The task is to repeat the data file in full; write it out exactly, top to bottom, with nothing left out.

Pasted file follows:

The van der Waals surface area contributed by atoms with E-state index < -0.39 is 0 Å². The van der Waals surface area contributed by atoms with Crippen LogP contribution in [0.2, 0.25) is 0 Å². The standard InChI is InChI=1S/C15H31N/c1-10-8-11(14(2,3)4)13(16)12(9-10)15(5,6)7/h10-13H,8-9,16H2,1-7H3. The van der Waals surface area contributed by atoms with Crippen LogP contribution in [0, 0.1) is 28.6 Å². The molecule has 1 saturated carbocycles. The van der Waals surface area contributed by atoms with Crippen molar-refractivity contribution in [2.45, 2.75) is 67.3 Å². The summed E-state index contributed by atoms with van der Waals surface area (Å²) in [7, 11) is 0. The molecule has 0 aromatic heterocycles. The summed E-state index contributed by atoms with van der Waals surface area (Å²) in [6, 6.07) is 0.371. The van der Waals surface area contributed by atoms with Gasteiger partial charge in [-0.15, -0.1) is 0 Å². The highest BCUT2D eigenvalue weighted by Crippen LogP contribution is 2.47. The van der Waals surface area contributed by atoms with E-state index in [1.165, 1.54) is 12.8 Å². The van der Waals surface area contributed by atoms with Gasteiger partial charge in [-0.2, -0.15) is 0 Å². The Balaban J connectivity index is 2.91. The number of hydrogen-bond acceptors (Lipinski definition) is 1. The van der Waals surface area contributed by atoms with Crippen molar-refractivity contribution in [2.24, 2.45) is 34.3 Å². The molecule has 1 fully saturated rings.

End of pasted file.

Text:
The van der Waals surface area contributed by atoms with E-state index < -0.39 is 0 Å². The van der Waals surface area contributed by atoms with Crippen LogP contribution in [0.2, 0.25) is 0 Å². The standard InChI is InChI=1S/C15H31N/c1-10-8-11(14(2,3)4)13(16)12(9-10)15(5,6)7/h10-13H,8-9,16H2,1-7H3. The van der Waals surface area contributed by atoms with Crippen LogP contribution in [0, 0.1) is 28.6 Å². The molecule has 1 saturated carbocycles. The van der Waals surface area contributed by atoms with Crippen molar-refractivity contribution in [2.45, 2.75) is 67.3 Å². The summed E-state index contributed by atoms with van der Waals surface area (Å²) in [7, 11) is 0. The molecule has 0 aromatic heterocycles. The summed E-state index contributed by atoms with van der Waals surface area (Å²) in [6, 6.07) is 0.371. The van der Waals surface area contributed by atoms with Gasteiger partial charge in [-0.15, -0.1) is 0 Å². The highest BCUT2D eigenvalue weighted by Crippen LogP contribution is 2.47. The van der Waals surface area contributed by atoms with E-state index in [1.165, 1.54) is 12.8 Å². The van der Waals surface area contributed by atoms with Gasteiger partial charge in [-0.2, -0.15) is 0 Å². The Balaban J connectivity index is 2.91. The number of hydrogen-bond acceptors (Lipinski definition) is 1. The van der Waals surface area contributed by atoms with Crippen molar-refractivity contribution in [2.24, 2.45) is 34.3 Å². The molecule has 1 fully saturated rings.